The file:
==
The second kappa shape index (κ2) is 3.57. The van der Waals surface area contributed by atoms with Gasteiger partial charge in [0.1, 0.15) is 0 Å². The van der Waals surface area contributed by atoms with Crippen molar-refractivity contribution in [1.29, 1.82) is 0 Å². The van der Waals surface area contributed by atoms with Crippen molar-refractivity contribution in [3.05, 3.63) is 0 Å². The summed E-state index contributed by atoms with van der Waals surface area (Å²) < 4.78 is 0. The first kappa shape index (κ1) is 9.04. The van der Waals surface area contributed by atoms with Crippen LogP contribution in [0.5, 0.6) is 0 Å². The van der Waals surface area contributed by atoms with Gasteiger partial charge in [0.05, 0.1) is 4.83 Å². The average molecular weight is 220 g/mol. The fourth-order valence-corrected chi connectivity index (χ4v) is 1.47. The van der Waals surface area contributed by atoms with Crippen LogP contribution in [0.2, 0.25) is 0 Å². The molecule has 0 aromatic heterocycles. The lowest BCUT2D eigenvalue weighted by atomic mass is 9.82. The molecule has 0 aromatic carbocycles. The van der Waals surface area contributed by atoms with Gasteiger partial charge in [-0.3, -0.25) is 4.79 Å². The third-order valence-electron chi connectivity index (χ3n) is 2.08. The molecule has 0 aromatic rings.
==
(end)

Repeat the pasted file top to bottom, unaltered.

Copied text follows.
The second kappa shape index (κ2) is 3.57. The van der Waals surface area contributed by atoms with Gasteiger partial charge in [0.1, 0.15) is 0 Å². The van der Waals surface area contributed by atoms with Crippen molar-refractivity contribution in [1.29, 1.82) is 0 Å². The van der Waals surface area contributed by atoms with Crippen molar-refractivity contribution in [3.05, 3.63) is 0 Å². The summed E-state index contributed by atoms with van der Waals surface area (Å²) < 4.78 is 0. The first kappa shape index (κ1) is 9.04. The van der Waals surface area contributed by atoms with Crippen LogP contribution in [0.5, 0.6) is 0 Å². The van der Waals surface area contributed by atoms with Gasteiger partial charge in [0.05, 0.1) is 4.83 Å². The average molecular weight is 220 g/mol. The fourth-order valence-corrected chi connectivity index (χ4v) is 1.47. The van der Waals surface area contributed by atoms with Crippen LogP contribution in [0.2, 0.25) is 0 Å². The molecule has 0 aromatic heterocycles. The lowest BCUT2D eigenvalue weighted by atomic mass is 9.82. The molecule has 0 aromatic carbocycles. The van der Waals surface area contributed by atoms with Gasteiger partial charge in [-0.3, -0.25) is 4.79 Å². The third-order valence-electron chi connectivity index (χ3n) is 2.08. The molecule has 0 aromatic rings.